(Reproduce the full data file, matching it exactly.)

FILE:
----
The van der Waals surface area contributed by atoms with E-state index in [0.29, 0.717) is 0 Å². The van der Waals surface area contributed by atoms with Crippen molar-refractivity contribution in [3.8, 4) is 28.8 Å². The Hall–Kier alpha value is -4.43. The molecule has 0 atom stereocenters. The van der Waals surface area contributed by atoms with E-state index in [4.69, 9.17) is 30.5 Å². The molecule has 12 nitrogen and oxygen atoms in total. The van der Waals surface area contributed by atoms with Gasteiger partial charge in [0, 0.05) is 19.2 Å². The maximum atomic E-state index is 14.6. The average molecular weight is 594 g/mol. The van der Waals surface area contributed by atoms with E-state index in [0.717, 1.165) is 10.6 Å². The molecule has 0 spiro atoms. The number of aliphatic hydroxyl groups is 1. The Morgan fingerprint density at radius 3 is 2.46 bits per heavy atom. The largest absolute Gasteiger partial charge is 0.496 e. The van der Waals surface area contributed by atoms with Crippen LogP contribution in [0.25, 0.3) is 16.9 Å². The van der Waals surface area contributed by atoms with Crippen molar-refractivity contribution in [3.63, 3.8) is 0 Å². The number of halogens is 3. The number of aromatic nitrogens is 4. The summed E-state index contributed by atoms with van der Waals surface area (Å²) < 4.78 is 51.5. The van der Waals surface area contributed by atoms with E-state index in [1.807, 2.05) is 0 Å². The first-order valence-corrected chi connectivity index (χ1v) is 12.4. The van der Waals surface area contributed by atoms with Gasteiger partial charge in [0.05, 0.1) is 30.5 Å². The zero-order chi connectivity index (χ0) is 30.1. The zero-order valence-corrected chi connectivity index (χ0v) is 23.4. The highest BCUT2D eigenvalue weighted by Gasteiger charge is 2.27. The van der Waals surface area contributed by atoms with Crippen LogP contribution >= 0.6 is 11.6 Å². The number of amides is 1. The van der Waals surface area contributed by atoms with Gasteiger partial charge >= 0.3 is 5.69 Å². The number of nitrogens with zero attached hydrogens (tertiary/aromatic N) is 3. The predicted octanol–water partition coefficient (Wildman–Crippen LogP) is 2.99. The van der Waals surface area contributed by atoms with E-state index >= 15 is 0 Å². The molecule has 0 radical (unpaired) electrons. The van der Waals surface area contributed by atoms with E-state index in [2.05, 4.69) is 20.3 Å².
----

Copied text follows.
The van der Waals surface area contributed by atoms with E-state index in [0.29, 0.717) is 0 Å². The van der Waals surface area contributed by atoms with Crippen molar-refractivity contribution in [3.8, 4) is 28.8 Å². The Hall–Kier alpha value is -4.43. The molecule has 0 atom stereocenters. The van der Waals surface area contributed by atoms with E-state index in [4.69, 9.17) is 30.5 Å². The molecule has 12 nitrogen and oxygen atoms in total. The van der Waals surface area contributed by atoms with Gasteiger partial charge in [0, 0.05) is 19.2 Å². The maximum atomic E-state index is 14.6. The average molecular weight is 594 g/mol. The van der Waals surface area contributed by atoms with E-state index in [0.717, 1.165) is 10.6 Å². The molecule has 0 spiro atoms. The number of aliphatic hydroxyl groups is 1. The Morgan fingerprint density at radius 3 is 2.46 bits per heavy atom. The largest absolute Gasteiger partial charge is 0.496 e. The van der Waals surface area contributed by atoms with Crippen LogP contribution in [0.25, 0.3) is 16.9 Å². The van der Waals surface area contributed by atoms with Crippen molar-refractivity contribution in [3.63, 3.8) is 0 Å². The number of halogens is 3. The number of aromatic nitrogens is 4. The summed E-state index contributed by atoms with van der Waals surface area (Å²) < 4.78 is 51.5. The van der Waals surface area contributed by atoms with E-state index in [1.807, 2.05) is 0 Å². The first-order valence-corrected chi connectivity index (χ1v) is 12.4. The van der Waals surface area contributed by atoms with Gasteiger partial charge in [0.05, 0.1) is 30.5 Å². The zero-order chi connectivity index (χ0) is 30.1. The zero-order valence-corrected chi connectivity index (χ0v) is 23.4. The highest BCUT2D eigenvalue weighted by Gasteiger charge is 2.27. The van der Waals surface area contributed by atoms with Crippen LogP contribution >= 0.6 is 11.6 Å². The number of amides is 1. The van der Waals surface area contributed by atoms with Gasteiger partial charge >= 0.3 is 5.69 Å². The number of nitrogens with zero attached hydrogens (tertiary/aromatic N) is 3. The predicted octanol–water partition coefficient (Wildman–Crippen LogP) is 2.99. The van der Waals surface area contributed by atoms with E-state index >= 15 is 0 Å². The molecule has 0 radical (unpaired) electrons. The van der Waals surface area contributed by atoms with E-state index in [2.05, 4.69) is 20.3 Å².